World’s oldest triathlete stages marathon at 78

There was supposed to be a one-in-a-thousand chance that Donley Simpson would finally quit and say “enough is enough”. More realistically, Simpson was expecting a two-in-a-thousand shot that a 77-year-old man from Nebraska would…

World's oldest triathlete stages marathon at 78

There was supposed to be a one-in-a-thousand chance that Donley Simpson would finally quit and say “enough is enough”. More realistically, Simpson was expecting a two-in-a-thousand shot that a 77-year-old man from Nebraska would finish the 72-hour “Super Sprint Triathlon” that he had been competing in for over a year.

And although the world’s oldest triathlete left life on Earth several weeks ago after a protracted illness, the 78-year-old and the fellow two-man crew that accompanied him on the mission are still in operation. According to Simpson’s Facebook page, he took part in the original race last year in Lincoln, Nebraska, from the incredible centre of La Crosse, Wisconsin – which is home to the largest Hellenic Island in the world – but this year he was joined by a 77-year-old friend to complete the journey (and there is an appendixist and orthopaedic surgeon who also joined the team) and completed the gruelling 80km circuit in an astonishing 56 hours, nine minutes.

Donley Simpson before one of his training sessions. Photograph: Donley Simpson Triathlon/Instagram

The last legs of Simpson’s journey had involved walking for 12.2km over three times regular summer thunderstorms, before taking four hours to enter the basketball arena for the finale. And although it had been the most extraordinary challenge of his life, it had not been as challenging as an 11-hour round-trip on the 202km Boardwalk Trail from Northborough Park, Massachusetts, to Hyde Park, New York, in August this year. Although Simpson had trouble with the rough roads and climbing it nonetheless saw him complete the second most difficult swim in triathlon, in 16 minutes and 47 seconds, and he easily finished the 39km bike ride in almost six hours.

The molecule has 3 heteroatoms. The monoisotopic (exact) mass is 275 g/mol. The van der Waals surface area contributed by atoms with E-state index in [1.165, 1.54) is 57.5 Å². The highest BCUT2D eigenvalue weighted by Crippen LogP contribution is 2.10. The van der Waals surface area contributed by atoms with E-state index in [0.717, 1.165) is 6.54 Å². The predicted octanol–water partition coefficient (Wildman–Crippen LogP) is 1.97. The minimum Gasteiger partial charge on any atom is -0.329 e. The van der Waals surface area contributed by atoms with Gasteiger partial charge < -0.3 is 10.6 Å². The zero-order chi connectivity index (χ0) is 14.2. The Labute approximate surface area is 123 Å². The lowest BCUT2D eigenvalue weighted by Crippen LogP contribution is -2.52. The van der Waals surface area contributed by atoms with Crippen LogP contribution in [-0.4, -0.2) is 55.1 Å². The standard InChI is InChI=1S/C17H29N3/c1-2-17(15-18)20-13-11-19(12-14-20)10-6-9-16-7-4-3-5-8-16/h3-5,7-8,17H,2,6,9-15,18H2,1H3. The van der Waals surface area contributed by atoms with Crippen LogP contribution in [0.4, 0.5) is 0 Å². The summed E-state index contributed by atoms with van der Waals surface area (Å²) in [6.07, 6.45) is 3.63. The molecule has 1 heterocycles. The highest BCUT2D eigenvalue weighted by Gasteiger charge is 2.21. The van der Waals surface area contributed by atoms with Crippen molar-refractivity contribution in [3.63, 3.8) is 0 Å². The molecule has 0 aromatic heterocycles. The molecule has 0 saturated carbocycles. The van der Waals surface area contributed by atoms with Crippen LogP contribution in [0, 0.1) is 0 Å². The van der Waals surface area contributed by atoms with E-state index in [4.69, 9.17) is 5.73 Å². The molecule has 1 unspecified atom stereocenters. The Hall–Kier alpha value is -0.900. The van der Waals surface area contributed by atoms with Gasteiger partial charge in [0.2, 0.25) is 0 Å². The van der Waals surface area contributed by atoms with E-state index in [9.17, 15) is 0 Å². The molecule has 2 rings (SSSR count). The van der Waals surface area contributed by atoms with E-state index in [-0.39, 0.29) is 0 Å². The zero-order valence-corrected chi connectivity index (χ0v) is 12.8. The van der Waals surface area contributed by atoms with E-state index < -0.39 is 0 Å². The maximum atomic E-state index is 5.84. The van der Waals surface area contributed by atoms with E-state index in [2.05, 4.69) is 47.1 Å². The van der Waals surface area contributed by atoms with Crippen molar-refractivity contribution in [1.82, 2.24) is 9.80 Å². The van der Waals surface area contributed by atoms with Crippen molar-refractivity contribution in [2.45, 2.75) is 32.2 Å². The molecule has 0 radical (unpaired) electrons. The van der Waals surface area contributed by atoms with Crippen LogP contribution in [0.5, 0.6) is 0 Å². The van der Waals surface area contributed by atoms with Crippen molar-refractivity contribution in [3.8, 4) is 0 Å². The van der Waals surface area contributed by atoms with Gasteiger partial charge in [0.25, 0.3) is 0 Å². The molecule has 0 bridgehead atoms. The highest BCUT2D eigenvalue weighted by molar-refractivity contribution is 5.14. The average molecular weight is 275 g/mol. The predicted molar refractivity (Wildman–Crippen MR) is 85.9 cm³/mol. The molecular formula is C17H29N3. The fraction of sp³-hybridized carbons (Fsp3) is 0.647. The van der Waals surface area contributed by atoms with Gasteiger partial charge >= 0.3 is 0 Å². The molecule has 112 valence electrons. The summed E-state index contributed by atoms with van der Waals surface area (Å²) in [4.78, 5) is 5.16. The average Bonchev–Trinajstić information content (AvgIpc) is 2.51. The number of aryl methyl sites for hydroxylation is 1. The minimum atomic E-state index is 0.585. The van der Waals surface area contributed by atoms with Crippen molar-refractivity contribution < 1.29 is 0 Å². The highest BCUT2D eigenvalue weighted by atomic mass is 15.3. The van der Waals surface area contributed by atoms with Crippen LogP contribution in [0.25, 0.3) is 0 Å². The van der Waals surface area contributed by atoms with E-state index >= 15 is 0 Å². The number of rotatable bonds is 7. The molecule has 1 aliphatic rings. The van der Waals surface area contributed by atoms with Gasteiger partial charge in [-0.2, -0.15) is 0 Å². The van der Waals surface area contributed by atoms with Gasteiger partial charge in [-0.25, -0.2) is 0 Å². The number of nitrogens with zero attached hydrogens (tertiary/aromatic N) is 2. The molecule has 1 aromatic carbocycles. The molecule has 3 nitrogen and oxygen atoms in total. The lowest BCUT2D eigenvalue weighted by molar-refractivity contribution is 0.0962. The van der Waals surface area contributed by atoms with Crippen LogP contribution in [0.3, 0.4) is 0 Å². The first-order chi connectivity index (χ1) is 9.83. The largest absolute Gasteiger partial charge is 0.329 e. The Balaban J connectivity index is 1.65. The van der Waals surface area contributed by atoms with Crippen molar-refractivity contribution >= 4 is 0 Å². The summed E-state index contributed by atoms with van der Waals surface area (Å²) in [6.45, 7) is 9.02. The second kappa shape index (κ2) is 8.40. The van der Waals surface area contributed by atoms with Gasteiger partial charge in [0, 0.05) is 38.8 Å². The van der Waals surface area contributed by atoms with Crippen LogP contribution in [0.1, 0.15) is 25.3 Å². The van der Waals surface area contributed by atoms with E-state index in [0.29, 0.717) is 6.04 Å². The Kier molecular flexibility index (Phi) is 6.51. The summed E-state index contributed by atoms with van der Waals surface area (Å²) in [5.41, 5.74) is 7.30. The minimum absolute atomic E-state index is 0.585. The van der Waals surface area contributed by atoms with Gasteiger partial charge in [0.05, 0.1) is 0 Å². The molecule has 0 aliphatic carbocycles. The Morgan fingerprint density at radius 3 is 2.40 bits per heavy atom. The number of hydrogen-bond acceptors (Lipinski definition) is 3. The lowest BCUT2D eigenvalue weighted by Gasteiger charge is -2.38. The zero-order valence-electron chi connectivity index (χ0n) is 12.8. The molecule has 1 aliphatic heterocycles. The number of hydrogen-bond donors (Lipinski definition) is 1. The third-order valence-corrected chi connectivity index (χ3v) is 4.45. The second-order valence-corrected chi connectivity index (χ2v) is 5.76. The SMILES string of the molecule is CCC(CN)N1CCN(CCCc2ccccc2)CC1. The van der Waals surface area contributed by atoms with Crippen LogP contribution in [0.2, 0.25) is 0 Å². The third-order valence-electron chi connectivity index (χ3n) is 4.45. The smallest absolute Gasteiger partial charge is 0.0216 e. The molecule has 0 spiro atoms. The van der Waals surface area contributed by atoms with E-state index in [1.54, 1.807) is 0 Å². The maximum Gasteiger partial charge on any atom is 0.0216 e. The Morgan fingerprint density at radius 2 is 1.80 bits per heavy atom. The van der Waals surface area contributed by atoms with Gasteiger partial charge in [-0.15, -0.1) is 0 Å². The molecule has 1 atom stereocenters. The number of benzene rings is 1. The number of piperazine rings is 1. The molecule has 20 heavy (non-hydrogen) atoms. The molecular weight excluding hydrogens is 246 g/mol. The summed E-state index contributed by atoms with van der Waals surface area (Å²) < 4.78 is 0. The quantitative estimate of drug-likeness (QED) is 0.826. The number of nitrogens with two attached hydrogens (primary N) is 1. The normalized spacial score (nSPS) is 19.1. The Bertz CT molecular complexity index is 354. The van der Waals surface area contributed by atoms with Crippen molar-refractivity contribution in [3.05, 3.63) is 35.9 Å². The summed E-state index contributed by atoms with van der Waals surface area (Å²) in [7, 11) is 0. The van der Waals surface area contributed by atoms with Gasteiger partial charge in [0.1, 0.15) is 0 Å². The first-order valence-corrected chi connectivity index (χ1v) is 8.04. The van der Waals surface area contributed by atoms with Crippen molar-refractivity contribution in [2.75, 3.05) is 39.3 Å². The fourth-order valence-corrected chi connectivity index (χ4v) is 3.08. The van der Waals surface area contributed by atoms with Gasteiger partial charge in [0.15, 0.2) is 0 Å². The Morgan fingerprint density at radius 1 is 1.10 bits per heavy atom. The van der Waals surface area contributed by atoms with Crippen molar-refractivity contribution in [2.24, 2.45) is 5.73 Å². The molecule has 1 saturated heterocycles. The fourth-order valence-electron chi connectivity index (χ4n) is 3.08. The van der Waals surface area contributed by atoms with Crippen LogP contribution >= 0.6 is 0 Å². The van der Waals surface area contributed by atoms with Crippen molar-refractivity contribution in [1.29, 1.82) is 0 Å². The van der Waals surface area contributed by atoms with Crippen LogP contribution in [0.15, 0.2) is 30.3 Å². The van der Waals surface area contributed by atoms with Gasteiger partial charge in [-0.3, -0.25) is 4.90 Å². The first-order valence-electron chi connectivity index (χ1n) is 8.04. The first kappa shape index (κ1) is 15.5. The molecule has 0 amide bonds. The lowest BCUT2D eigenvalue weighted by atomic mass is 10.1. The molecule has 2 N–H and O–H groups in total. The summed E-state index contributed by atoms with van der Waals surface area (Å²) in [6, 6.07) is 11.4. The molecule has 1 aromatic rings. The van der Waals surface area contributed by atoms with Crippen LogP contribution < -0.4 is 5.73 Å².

The greatest challenge for Simpson, however, was one of health – while he did not want to retire, he had also become aware that the health situation of his friend, over on the American side of the border, was deteriorating. “We want to go to both ends of the states to see how he’s doing,” Simpson said in July. “It’s like a race but there’s no winners, it’s more like a tour.”

Yet his dream had turned out to be a rare thing indeed: a genuine rarity. Despite Simpson’s record, there are only 3.3 million people in the US living past the age of 75. Perhaps that is why he continues to race at 85.

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